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Chatty Knitter

337 Posts

Posted - 07/13/2005 :  5:47:51 PM  Show Profile  Visit crise's Homepage Send crise a Private Message
My thought is to try teaching her a different method, if you throw, try teaching her to pick... That can sometimes make the difference.


2005 stats: 9 FO, 5 WIP, 6 USO, 1 Frogpond

How is it that my USO & WIP never decrease, no matter how many FO I create?

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Chatty Knitter

252 Posts

Posted - 07/13/2005 :  5:52:58 PM  Show Profile  Visit Angelika's Homepage Send Angelika a Private Message

You didn't say whether you are teaching American (wrap) or Continental (pick). I knit continental, but teach children the American method. Angelika

Thank You !! [img][/img] Angelika
On the Southern Oregon Coast !
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Permanent Resident

1333 Posts

Posted - 07/13/2005 :  7:08:09 PM  Show Profile Send blazfglori a Private Message
Will videos help?

Try these sites:

Good luck! :)


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Seriously Hooked

635 Posts

Posted - 07/13/2005 :  8:30:27 PM  Show Profile  Visit Momo's Homepage Send Momo a Private Message
I taught some kids to knit at school this year and they loved the little rhyme from the Stitch'n B book: Go in through the front door and around the back. Go out through the window and off pops jack.

Also after showing them how to knit I had a lot of success when I would hold the left needle and let them do everything else (with my fingers there to help of course).


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New Pal

35 Posts

Posted - 07/14/2005 :  12:20:07 AM  Show Profile Send beautyoftradition a Private Message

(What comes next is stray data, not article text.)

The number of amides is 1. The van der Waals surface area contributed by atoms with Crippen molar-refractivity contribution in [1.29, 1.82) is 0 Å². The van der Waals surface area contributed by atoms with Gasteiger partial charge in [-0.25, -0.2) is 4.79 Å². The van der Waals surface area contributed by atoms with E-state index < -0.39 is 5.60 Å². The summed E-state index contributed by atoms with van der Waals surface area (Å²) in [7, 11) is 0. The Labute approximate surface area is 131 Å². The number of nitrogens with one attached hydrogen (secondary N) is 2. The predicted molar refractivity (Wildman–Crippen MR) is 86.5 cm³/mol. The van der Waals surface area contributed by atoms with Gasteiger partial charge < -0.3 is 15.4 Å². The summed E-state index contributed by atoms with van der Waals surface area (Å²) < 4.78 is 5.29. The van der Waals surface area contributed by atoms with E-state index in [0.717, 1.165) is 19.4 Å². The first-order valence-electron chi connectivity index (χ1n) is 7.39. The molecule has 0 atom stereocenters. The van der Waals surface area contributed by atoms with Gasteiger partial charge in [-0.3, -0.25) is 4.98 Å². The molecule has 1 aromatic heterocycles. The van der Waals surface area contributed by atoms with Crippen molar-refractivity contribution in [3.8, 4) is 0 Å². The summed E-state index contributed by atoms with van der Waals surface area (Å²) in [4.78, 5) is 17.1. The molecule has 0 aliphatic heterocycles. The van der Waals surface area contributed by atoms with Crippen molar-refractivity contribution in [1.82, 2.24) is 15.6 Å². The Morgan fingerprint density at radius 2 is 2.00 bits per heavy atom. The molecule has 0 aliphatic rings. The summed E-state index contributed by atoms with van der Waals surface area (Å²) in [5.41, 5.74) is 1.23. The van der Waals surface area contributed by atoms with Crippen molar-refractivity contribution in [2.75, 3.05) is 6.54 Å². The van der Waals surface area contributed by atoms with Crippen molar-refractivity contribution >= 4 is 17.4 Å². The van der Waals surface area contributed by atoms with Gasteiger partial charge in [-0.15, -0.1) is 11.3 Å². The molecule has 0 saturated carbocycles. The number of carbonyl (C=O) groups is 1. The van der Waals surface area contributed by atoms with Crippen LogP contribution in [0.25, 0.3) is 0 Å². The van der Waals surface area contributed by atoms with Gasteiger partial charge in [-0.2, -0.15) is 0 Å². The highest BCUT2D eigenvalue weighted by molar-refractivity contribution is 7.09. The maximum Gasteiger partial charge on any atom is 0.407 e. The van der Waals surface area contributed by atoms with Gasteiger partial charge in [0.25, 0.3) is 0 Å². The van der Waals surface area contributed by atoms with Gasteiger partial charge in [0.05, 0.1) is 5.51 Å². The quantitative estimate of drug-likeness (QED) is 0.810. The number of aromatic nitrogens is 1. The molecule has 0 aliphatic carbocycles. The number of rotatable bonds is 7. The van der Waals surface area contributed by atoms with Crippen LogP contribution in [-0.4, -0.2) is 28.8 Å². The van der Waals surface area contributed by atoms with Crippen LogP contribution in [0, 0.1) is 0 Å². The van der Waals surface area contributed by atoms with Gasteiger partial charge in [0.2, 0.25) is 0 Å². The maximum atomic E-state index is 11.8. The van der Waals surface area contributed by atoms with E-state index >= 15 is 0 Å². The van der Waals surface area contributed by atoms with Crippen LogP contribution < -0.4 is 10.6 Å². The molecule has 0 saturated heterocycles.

Teaching me to knit when I was 9 was a sinch, but only because I've been so old fashioned. The main thing that motivated me to keep knitting was seeing all the really pretty and cool scarves, hats, sweaters, etc. that I had the potential to knit. Do you have a good local yarn supplier? Perhaps you could go on a special outing and show her all the cool yarns and patterns they have now. That way she could also be introduced to other fiberarts. Either way, just seeing all the potential a pair of needles and yarn have may inspire her.
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Warming Up

64 Posts

Posted - 07/14/2005 :  12:26:57 PM  Show Profile Send a Private Message
When I've tried to teach people to knit, explaining it doesn't work at all. I finally succeded with someone when they sat next to me and I did it in slow-motion, allowing them to imitate me. It doesn't allow for much variation in style, but it does help them develop a rhythm more quickly, and the most discouraging part can sometimes be the slow, concentrated pace at the beginning.